Muslims were characterized in a similar manner. In his account of the Indian Wars Cotton Mather refers to Muslims as, “Mahometan Turks and Moors, and Devils”. Islam was frequently mentioned in connection with ‘Barbary Pirates’ In the country, where thousands of African’s were forced to work on plantations, the idea that some Africans were holding White, Christians as slaves was extremely disconcerting. Mather attributed the enslavement of White settlers from New England by dark-skinned Muslims to be divine retribution for the sins of New England.
Imperialism, despite being based on mercenary motivations and amoral nationalistic pride, commonly marketed itself as a humanitarian project. When Europeans occupied large parts of Asia and Africa and pilfered the resources of the lands they colonized, they interpreted this as a project to civilize and Christianize the savages of Asia and Africa. The United States was no different in this regard, during the American occupation of the Philippines (1898–1946) for example; similar benevolent and heroic interpretations of the occupation were offered.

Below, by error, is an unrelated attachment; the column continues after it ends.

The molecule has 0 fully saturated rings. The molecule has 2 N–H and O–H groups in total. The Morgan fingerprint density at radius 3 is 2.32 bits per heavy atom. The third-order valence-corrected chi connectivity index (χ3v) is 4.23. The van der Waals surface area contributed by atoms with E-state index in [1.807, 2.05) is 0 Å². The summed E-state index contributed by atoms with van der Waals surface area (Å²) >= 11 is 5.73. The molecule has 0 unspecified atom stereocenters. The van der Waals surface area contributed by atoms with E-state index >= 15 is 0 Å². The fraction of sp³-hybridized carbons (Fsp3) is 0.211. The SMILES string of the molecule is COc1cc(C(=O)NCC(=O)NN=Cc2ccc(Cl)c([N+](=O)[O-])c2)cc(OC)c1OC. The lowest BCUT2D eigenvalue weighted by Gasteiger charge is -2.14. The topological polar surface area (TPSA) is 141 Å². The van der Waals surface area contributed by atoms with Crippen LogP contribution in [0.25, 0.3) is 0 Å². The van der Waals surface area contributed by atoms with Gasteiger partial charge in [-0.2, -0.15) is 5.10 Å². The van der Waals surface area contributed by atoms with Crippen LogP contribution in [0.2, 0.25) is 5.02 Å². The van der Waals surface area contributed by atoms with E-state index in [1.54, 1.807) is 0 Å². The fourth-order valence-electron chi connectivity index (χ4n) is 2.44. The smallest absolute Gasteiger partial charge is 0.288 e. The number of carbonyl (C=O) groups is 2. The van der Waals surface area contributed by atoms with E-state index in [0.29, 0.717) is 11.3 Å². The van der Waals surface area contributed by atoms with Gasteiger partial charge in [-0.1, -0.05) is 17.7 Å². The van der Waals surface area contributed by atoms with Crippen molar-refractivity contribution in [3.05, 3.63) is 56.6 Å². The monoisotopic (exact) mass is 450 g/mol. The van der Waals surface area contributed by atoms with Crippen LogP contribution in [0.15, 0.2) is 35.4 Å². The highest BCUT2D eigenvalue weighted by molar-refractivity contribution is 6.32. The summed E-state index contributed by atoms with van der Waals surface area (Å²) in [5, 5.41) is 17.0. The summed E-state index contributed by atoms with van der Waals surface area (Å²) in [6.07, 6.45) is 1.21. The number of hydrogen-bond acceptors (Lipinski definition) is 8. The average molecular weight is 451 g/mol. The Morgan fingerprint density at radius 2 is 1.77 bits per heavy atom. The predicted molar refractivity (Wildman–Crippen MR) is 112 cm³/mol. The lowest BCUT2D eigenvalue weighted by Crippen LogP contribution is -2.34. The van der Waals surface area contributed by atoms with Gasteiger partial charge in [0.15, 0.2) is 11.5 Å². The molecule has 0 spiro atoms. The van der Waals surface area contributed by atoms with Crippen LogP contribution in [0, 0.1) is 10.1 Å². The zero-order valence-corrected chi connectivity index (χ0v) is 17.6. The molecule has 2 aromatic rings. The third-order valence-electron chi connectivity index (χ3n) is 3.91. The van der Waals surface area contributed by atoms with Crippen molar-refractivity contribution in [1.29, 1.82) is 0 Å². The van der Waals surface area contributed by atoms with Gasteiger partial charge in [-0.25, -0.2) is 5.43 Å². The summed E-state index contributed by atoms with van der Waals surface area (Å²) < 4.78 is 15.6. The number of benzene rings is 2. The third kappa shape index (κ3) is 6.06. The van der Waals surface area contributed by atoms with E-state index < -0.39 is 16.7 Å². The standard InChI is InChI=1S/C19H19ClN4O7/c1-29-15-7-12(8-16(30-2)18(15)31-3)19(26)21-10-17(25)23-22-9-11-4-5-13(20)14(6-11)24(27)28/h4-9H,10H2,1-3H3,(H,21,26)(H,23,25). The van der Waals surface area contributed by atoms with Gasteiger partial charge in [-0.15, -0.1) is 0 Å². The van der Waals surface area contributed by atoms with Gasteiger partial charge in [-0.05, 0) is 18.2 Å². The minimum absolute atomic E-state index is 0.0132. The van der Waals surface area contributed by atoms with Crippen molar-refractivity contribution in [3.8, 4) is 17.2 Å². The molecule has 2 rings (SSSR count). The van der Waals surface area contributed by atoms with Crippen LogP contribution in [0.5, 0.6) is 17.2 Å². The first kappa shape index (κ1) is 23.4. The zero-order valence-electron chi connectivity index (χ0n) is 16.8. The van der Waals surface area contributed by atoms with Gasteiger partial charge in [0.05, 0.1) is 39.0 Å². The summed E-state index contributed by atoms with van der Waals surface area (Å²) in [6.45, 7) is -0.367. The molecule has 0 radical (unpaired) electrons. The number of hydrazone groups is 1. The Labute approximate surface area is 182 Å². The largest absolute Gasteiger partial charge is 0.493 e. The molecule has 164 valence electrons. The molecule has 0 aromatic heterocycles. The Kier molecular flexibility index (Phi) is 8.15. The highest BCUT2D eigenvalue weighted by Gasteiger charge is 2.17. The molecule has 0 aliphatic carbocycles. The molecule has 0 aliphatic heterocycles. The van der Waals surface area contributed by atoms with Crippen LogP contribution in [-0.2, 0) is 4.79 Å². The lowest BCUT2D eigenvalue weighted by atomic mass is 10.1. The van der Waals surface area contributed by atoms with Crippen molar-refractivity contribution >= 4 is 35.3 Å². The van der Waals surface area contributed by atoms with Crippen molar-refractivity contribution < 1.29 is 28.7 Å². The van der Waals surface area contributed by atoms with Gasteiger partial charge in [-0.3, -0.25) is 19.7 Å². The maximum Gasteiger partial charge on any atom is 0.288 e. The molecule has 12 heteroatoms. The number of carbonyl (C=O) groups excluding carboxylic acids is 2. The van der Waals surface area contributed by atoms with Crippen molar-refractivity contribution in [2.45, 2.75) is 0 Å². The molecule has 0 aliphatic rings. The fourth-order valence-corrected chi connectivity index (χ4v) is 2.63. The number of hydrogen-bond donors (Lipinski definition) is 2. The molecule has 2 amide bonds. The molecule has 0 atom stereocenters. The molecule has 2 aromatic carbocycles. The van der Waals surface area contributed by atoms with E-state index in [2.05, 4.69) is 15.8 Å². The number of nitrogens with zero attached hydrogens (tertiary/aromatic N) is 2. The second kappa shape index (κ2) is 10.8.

During the years of the occupation of the Philippines, the supporters of the occupation portrayed the Filipinos as naïve children in need of guidance, who were not yet mature enough to be handed over the control of their own land. Ironically such paternalistic language is also used today regarding the land of Iraq, which is the cradle of civilization.
The Protestant Churches of the United States supported the occupation of Philippines in the hope that the population would convert from Catholicism to Protestantism. ‘Interior’, the newsletter of the Presbyterian Church, wrote in defense of the occupation, “It is imperialism not for domination but for civilization”. Various Churches sent missionaries to Philippines, carving up the land with an area for each denomination to evangelize in. The director of Presbyterian missions F. F. Ellinwood lauded the occupation as a step towards converting the world to Protestantism.
 Kidd, T. S. “”Is It Worse to Follow Mahomet than the Devil?” Early American Uses of Islam.” Church History, 2003: 766-790.
 Kidd (4)
 Miller, S. C. Benevolent Assimilation: The American Conquest of the Philippines, 1899-1903. New Haven, CT: Yale University Press, 1984.
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